Easy Chapatis (Flatbread)
photo by Baby Kato
- Ready In:
- 1hr 40mins
- 2 1⁄2 cups whole wheat flour
- 1 teaspoon sea salt
- 1 cup water
- cooking spray
- In the bowl of a food processor fitted with a dough blade, process flour, salt and water until the mixture forms a ball.
- Turn dough onto a floured work surface and knead for 5 minutes.
- Transfer to a bowl and cover tightly with plastic wrap.
- Let dough rest for 30 to 90 minutes.
- Preheat oven to 200 degrees F (95 degrees C).
- Divide dough into 8 equal pieces.
- Roll each piece into a 7-inch (18-cm) circle.
- Spray a cast-iron griddle or skillet once with cooking spray and set over medium-low heat.
- Cook a chapati for 1 minute.
- Turn over and cook 5 minutes on second side or until chapati bubbles up.
- Flip back to first side and cook for 5 minutes.
- Then place the cooked chapati over the open flame (or on the coils) of a separate burner for a few seconds to brown, as you would a tortilla.
- Keep cooked chapatis warm in the oven while you cook the remaining dough.
- If you prefer a crispy, cracker-like texture, increase oven temperature to 350 degrees F (175 degrees C).
- Bake cooked chapatis, on a pizza stone if possible, until crispy, about 10 minutes.
Questions & Replies
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Lovely! I added some chopped fresh parsley which I needed to use up which looked pretty. I used more oil than the recipe but this was because I was doing other things too so the extra oil stopped them burning. Next time I'll try to stand next to them whilst they are cooked! Thanks for this easy recipe!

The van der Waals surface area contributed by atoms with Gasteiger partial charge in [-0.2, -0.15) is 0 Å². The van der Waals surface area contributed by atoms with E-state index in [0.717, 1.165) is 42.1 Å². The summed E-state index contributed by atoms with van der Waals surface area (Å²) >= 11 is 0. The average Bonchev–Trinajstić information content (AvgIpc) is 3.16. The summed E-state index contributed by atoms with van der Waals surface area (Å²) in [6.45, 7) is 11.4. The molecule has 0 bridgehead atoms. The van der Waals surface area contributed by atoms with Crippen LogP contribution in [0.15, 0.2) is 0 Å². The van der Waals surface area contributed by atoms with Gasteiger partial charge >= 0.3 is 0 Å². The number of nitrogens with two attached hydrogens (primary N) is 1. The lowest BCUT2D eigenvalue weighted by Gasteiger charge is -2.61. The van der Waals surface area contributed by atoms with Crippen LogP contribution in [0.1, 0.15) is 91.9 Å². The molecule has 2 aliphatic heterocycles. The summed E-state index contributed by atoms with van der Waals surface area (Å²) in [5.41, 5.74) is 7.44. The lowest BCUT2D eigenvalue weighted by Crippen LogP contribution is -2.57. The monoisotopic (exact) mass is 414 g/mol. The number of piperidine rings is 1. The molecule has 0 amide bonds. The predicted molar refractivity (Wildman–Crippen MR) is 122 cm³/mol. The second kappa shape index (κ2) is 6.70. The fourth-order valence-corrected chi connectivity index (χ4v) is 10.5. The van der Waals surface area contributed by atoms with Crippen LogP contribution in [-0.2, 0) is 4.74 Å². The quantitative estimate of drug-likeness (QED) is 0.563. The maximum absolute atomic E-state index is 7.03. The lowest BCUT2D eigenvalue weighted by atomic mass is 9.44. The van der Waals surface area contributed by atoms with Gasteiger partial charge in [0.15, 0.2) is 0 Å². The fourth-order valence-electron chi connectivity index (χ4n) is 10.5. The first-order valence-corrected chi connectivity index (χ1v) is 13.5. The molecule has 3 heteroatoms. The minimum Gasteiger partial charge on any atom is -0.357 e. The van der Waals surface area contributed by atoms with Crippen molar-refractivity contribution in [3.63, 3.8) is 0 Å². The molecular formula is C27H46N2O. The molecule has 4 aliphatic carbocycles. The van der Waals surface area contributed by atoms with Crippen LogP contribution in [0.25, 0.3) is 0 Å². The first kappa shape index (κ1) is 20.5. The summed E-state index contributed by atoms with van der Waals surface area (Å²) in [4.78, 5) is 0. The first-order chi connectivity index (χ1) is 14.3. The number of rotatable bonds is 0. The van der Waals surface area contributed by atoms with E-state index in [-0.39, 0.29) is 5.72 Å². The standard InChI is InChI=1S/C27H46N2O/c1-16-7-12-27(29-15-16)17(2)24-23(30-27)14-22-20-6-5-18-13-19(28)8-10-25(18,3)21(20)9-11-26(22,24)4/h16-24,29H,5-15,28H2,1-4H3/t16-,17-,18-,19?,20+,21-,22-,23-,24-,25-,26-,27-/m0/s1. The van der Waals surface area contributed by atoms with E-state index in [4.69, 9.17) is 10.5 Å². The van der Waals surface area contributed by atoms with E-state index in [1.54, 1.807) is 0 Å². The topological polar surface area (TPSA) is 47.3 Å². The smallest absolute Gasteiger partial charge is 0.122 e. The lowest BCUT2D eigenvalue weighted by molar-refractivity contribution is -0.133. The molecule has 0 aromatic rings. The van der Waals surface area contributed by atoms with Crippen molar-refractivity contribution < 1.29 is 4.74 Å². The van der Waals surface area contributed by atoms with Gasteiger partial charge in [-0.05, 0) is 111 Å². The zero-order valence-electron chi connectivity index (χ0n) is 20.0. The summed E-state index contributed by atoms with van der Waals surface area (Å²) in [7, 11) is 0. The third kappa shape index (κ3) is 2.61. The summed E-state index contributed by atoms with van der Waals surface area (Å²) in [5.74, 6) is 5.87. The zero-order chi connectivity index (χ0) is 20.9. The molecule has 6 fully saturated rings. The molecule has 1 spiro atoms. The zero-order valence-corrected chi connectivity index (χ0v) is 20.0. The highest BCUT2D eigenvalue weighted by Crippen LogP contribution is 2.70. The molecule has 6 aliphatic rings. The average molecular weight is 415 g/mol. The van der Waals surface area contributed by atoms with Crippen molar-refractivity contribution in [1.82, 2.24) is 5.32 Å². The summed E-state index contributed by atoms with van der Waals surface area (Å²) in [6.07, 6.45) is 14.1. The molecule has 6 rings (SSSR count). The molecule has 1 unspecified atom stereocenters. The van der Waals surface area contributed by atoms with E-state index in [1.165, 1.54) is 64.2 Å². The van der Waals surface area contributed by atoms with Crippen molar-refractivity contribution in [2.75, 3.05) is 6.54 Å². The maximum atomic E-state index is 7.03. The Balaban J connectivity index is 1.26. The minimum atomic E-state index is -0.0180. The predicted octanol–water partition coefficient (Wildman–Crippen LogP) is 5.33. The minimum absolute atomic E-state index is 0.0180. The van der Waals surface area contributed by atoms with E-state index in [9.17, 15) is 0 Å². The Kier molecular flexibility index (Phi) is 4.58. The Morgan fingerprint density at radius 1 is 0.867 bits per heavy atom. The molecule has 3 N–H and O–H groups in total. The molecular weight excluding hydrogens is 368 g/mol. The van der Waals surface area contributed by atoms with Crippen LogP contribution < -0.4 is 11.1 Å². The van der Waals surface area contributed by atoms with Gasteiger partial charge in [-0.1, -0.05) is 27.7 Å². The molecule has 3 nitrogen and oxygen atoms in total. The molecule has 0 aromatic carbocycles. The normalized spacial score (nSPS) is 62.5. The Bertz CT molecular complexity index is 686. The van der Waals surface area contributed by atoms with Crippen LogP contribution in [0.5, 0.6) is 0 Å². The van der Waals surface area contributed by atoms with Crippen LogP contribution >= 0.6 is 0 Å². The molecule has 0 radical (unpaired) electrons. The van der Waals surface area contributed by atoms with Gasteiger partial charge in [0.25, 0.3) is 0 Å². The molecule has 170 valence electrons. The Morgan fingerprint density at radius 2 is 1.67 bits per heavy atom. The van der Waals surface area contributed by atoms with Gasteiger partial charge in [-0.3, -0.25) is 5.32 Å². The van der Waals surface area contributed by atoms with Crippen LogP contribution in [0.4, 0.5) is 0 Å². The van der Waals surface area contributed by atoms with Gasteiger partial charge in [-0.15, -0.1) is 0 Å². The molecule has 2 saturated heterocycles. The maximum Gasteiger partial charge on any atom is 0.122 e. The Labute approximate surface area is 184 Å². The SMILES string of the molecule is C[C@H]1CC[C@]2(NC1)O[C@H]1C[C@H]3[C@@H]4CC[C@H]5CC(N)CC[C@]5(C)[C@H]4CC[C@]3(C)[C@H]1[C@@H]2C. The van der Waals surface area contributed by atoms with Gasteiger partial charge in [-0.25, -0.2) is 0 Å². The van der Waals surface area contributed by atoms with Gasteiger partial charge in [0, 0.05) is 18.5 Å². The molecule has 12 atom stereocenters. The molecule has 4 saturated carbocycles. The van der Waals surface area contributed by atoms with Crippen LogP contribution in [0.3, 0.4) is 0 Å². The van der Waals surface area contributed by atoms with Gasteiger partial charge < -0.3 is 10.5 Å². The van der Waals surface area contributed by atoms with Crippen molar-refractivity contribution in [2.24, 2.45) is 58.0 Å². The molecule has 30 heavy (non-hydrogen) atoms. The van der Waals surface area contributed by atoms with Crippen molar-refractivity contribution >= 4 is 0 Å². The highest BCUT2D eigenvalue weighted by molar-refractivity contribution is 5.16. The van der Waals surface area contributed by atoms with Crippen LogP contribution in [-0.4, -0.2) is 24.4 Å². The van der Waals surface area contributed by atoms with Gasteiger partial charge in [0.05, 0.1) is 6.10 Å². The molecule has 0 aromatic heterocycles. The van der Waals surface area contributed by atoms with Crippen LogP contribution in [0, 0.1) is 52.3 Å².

I love chapatis! In Kenya we have them with a meat stew, a dish with legumes, or just by alone with a cup of chai on my tea break or while waiting for dinner (maybe just half of one, dont want to spoil my appetite!)Chapatis were brought to East Africa by Indian and Pakistani immigrants over the past century and have become quite the favorite at home and for any social gathering. To make them softer, I would suggest adding a tablespoon or two of veggie shortening while mixing the dough, and making sure the water is slightly warm. Additionally, the usual chapati in Kenya is made with all purpose white flour, but to make it healthier, I like to make half or a third of the dough with whole wheat flour. I agree with the previous reviewer that blistering them in the oven is unnecessary. You can achieve the same by letting them warm up on both sides (without any oil or spray) for a minute or so; then turning them and letting them cook and blister up on each side again for a couple of minutes, this time using cooking spray. You can keep them warm in a serving platter, wrapped in foil as you finish the rest. They will remain nice and soft instead of drying out in the oven.
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